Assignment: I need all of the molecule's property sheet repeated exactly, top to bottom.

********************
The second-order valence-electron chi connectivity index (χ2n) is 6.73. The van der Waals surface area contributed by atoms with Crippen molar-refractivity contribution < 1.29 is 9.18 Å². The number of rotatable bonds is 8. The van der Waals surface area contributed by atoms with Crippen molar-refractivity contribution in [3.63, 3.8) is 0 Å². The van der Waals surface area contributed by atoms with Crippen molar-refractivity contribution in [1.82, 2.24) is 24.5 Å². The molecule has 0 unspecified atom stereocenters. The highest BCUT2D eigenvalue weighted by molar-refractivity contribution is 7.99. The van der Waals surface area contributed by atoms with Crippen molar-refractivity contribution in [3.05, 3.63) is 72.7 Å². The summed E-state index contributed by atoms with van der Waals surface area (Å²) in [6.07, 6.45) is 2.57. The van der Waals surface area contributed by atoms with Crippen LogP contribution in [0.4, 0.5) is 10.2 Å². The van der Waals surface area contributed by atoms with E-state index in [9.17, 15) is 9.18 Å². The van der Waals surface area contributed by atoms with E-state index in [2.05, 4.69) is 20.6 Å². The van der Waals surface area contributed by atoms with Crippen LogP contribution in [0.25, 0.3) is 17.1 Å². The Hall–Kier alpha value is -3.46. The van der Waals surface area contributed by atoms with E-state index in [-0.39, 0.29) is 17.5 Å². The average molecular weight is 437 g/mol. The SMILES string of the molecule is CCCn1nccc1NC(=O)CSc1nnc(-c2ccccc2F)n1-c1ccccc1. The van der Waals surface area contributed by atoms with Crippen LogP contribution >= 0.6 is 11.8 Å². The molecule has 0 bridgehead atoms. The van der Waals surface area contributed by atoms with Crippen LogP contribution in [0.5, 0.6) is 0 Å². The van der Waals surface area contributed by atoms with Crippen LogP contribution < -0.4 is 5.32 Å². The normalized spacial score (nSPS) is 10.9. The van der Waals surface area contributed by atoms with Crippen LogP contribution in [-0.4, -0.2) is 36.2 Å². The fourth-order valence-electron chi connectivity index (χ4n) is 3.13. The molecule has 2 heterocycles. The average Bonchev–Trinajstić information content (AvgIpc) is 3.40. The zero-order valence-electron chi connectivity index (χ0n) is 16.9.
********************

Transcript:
The second-order valence-electron chi connectivity index (χ2n) is 6.73. The van der Waals surface area contributed by atoms with Crippen molar-refractivity contribution < 1.29 is 9.18 Å². The number of rotatable bonds is 8. The van der Waals surface area contributed by atoms with Crippen molar-refractivity contribution in [3.63, 3.8) is 0 Å². The van der Waals surface area contributed by atoms with Crippen molar-refractivity contribution in [1.82, 2.24) is 24.5 Å². The molecule has 0 unspecified atom stereocenters. The highest BCUT2D eigenvalue weighted by molar-refractivity contribution is 7.99. The van der Waals surface area contributed by atoms with Crippen molar-refractivity contribution in [3.05, 3.63) is 72.7 Å². The summed E-state index contributed by atoms with van der Waals surface area (Å²) in [6.07, 6.45) is 2.57. The van der Waals surface area contributed by atoms with Crippen LogP contribution in [0.4, 0.5) is 10.2 Å². The van der Waals surface area contributed by atoms with E-state index in [9.17, 15) is 9.18 Å². The van der Waals surface area contributed by atoms with E-state index in [2.05, 4.69) is 20.6 Å². The van der Waals surface area contributed by atoms with Crippen LogP contribution in [0.25, 0.3) is 17.1 Å². The Hall–Kier alpha value is -3.46. The van der Waals surface area contributed by atoms with E-state index in [-0.39, 0.29) is 17.5 Å². The average molecular weight is 437 g/mol. The SMILES string of the molecule is CCCn1nccc1NC(=O)CSc1nnc(-c2ccccc2F)n1-c1ccccc1. The van der Waals surface area contributed by atoms with Crippen LogP contribution >= 0.6 is 11.8 Å². The molecule has 0 bridgehead atoms. The van der Waals surface area contributed by atoms with Crippen LogP contribution in [0.5, 0.6) is 0 Å². The van der Waals surface area contributed by atoms with Crippen LogP contribution < -0.4 is 5.32 Å². The normalized spacial score (nSPS) is 10.9. The van der Waals surface area contributed by atoms with Crippen LogP contribution in [-0.4, -0.2) is 36.2 Å². The fourth-order valence-electron chi connectivity index (χ4n) is 3.13. The molecule has 2 heterocycles. The average Bonchev–Trinajstić information content (AvgIpc) is 3.40. The zero-order valence-electron chi connectivity index (χ0n) is 16.9.